I’m a huge fan of Michael Kors’ designs and of the designer himself, who adds immeasurably to the enjoyment and educational value of Bravo TV’s “Project Runway” each season.
But a recent Michael by Michael Kors ad had me scratching my head. It’s one thing to see a woman in sky-high shoes ascending the steps onto a private plane, but wearing those shoes on a private yacht is another thing entirely. I checked the item description on the brand’s official web site. Yes, the style of shoes worn by the model is a slingback with a 1 ½” platform and 4 ¾” wooden heels. Yikes! I can almost imagine the yacht owner wincing as those heels meet the polished wood of the deck. Not to mention wondering if a sudden lurch of his rocking boat is going to result in a personal injury lawsuit.
Incidentally, the two men in the photo, helping the woman with her pristine white bags, are both in flat shoes, one in appropriate sneakers, the other in white loafers. I’m not convinced that the soles of the latter are appropriate for the yacht either, but at least he’s not tottering almost five inches above the deck.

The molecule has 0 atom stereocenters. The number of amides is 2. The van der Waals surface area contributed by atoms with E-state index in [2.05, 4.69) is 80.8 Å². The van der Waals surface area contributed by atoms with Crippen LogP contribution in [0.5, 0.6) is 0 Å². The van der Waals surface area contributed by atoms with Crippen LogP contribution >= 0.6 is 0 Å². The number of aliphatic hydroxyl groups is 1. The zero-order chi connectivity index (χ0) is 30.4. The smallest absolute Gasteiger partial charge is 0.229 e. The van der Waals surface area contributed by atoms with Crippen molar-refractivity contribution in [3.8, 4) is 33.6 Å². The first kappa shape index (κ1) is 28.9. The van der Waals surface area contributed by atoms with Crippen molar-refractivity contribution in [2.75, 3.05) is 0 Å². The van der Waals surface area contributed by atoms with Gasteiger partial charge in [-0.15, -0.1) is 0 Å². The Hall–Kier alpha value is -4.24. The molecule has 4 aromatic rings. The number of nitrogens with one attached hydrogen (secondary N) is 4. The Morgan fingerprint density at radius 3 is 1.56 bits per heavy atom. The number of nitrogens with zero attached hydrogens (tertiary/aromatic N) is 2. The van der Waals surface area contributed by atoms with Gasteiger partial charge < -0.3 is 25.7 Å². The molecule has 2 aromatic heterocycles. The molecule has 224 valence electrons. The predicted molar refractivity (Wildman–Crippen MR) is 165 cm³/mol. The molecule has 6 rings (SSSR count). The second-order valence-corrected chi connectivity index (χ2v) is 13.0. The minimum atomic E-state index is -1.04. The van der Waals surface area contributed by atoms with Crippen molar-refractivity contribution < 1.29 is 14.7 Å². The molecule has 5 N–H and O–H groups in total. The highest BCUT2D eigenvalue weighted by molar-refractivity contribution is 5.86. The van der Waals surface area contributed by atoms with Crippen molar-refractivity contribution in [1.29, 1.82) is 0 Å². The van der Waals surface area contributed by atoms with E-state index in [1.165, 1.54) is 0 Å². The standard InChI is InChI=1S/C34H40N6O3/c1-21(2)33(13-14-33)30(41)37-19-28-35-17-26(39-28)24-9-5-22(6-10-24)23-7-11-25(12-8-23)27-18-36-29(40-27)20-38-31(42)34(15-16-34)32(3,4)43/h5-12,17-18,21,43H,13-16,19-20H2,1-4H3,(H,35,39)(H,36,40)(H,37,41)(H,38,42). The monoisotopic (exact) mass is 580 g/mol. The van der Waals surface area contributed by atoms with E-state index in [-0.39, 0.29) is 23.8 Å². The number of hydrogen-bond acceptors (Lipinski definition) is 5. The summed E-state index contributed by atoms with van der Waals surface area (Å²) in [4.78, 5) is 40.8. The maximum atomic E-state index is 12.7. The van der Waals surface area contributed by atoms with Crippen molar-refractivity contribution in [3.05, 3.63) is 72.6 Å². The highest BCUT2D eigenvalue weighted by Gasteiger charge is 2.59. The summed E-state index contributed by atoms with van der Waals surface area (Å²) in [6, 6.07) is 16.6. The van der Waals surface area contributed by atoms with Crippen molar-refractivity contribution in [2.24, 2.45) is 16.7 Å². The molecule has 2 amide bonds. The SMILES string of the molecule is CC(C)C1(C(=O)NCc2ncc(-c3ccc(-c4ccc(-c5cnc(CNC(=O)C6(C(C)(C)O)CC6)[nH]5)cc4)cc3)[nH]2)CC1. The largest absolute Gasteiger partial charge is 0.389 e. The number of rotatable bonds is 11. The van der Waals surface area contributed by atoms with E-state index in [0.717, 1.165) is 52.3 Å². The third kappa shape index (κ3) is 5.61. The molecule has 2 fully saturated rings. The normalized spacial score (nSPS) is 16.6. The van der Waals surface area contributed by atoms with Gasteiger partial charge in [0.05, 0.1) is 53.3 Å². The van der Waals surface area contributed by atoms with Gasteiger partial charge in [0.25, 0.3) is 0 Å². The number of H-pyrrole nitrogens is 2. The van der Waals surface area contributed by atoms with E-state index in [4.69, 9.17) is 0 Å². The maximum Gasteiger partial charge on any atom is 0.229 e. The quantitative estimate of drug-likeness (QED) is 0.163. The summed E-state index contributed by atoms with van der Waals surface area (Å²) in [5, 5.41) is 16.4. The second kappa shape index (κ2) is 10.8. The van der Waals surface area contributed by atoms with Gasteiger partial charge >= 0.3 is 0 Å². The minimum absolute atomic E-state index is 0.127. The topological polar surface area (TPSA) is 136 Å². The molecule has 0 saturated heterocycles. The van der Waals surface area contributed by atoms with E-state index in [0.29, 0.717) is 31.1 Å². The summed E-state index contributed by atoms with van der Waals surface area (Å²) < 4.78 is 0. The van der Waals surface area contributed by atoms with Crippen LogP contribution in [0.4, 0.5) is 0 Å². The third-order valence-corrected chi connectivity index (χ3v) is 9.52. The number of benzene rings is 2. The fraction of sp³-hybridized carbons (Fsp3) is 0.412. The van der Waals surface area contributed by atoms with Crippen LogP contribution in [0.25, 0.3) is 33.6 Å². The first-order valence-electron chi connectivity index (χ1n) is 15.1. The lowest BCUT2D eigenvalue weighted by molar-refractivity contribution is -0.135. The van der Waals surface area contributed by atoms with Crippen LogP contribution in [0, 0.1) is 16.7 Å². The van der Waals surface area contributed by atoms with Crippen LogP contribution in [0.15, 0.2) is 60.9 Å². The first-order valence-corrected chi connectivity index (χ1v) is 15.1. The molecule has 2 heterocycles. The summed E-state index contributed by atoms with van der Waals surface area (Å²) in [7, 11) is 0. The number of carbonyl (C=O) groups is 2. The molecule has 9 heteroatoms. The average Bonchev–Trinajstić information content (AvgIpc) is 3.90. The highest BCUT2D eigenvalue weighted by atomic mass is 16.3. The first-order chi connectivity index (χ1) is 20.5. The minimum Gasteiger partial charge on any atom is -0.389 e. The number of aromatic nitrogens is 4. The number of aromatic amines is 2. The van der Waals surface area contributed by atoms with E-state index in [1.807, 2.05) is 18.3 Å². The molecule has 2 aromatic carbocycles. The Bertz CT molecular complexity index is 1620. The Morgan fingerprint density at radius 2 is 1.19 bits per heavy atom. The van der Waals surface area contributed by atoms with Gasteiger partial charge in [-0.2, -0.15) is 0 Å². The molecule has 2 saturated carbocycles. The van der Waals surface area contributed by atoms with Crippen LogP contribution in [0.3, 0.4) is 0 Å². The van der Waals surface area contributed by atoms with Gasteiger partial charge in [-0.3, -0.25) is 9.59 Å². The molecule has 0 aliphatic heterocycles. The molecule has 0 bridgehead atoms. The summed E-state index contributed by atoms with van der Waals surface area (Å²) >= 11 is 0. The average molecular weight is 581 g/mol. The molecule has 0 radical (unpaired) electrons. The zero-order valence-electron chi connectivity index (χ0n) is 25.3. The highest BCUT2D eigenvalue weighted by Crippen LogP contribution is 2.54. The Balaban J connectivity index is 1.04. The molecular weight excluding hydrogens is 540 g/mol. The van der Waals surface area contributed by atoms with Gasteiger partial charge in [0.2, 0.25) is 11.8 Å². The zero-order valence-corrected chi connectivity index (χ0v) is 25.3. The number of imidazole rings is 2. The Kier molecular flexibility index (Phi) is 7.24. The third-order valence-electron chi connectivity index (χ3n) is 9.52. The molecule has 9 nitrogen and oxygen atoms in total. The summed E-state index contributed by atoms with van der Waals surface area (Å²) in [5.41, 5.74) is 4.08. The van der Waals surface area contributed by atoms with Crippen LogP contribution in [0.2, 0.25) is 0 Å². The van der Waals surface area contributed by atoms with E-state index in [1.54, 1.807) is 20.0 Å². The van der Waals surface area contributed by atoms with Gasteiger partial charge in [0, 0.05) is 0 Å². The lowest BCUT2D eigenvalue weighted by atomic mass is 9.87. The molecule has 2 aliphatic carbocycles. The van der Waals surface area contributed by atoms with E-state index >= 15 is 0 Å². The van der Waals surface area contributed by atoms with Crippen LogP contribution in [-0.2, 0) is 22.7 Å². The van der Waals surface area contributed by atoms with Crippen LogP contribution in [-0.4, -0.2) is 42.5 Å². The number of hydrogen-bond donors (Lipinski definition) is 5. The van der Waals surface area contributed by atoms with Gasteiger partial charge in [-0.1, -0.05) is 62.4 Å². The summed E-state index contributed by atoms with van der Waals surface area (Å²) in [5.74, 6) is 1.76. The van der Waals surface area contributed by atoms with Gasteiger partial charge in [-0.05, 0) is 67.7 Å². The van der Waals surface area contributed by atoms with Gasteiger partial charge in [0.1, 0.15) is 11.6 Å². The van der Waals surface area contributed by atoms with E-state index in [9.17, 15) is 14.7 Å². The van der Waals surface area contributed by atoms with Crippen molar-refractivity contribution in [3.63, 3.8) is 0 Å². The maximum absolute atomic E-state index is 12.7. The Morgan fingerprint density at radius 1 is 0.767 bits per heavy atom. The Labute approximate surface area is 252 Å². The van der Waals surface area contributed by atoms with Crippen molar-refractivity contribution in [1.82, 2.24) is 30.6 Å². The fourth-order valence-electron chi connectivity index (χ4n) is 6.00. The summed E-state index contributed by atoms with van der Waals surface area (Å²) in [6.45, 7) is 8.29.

The model has lovely long legs, which would be equally lovely in some appropriate rubber-soled flat shoes. Or she could be barefoot, dangling her slingbacks from a perfectly manicured hand. We could still see and appreciate the design of her Michael Kors watch, sunglasses, sportswear and handbag without wondering if she is about to pitch over the railing. But as is, you have to wonder if anyone in the scene as staged has a brain.
Will the next photo in the ad series will have the model taking a dip in a pool or the ocean, wearing her Michael Kors jewelry with her Michael Kors chain bikini? I wonder how long the necklace of high-polish goldtone metal over brass or lacquered aluminum chain (or even the goldtone chains holding up that bikini top) will look good after being immersed in chlorine or salt water? Or after being worn on sunscreen-slathered skin?
Posing a model in a swimsuit wearing jewelry seems to be a time-honored approach of jewelers (and their marketers and the media) who are focusing on fantasy. I commented on an Elle magazine spread using that approach back in January. But consider this as you plan your next ad campaign: No woman with half a brain would be out in the sun without sunscreen. And doesn’t the metal get hot to the touch?
Sometimes the fantasy just doesn’t work, and it does nothing for the brand.
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